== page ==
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Collage Dance Theatre is a nonprofit, site-specific dance performance company based in Los Angeles, California. We seek non-traditional venues and methods for creating contemporary dance theatre works that seek new forms of relationship between audience and performer. In developing our choreography, we draw strongly on the history, community, and architecture of each performance site. We actively seek collaborations with artists, arts organizations, and community groups in order to forge a link between professional performance, public space and audience.


Collage Dance Theatre forges new relationships between audience, performer and performance space by creating new works for non-traditional venues and using traditional arts venues in unexpected ways. Collage seeks to expand the field of dance by producing interdisciplinary works that connect diverse communities with contemporary advancements in the performing arts.


Collage Dance Theatre (CDT) was founded in 1987 by Artistic Director and Choreographer Heidi Duckler. Over the years Collage Dance Theatre has continually created thought-provoking, innovative works that draw, not only on architecture and our relationship to it, but also on the histories and bridging of communities.

Most recently in 2007 Duckler, in collaboration with her sister writer Merridawn Duckler decided to use the theater space as the site for the first full-length installment of My Beowulf, a modern retelling of the ancient myth. The story of Beowulf, coming from an oral tradition strongly tied to community, memory and identity, always meant to engage the whole community. My Beowulf extends this sense of community engagement to its contemporary audience by involving the audience in unexpected ways.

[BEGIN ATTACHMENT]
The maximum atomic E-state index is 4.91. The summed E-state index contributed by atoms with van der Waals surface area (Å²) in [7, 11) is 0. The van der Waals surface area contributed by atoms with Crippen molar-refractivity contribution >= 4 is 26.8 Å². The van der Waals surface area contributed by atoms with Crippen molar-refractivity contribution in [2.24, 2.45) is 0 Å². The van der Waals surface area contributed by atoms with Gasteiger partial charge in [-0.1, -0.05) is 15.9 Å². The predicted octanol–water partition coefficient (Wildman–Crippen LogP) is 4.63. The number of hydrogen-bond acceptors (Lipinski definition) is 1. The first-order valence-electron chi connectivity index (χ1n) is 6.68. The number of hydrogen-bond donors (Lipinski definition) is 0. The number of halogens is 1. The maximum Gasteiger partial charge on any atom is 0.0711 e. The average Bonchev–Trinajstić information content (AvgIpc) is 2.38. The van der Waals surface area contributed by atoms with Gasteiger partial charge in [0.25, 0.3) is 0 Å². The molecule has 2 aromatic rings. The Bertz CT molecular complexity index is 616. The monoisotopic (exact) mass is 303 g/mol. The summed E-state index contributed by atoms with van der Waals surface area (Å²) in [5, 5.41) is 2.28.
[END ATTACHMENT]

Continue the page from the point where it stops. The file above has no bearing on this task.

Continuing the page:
CDT has grown over the years toward national and international recognition, receiving commissions in New York, Copenhagen, Las Vegas, Portland, and most recently in Hong Kong.


Under Heidi Duckler’s direction, our choreographic practice is based on a response to our surroundings, the physicalizing of concepts, and the development of organic movement phrases that express the psychological relationship between people and their environment. Our site work is not fixed or static. We organize space with an eye to relationship—between buildings, objects, people and ideas. Often it is taken for granted that a space has one use. Stairs are meant for climbing to the next floor. Beds are made for sleeping and dreaming. But if the function is not the primary concern, how else do we connect to space, what else might be essential? In both our large scale works such as Sleeping with the Ambassador performed at the Ambassador Hotel, and our non-heroic works presented at laundromats, we create choreography that both responds to a space and at the same time undermines our assumptions regarding its original function. We may approach an architectural or culturally significant site—such as the L.A. Police Academy, the L.A. River or any historic space that has never before been considered for a dance performance—and create a dance that animates this space in unexpected ways. We are interested in creating works that explore the vast under-realized potential that a space has for movement and meaning.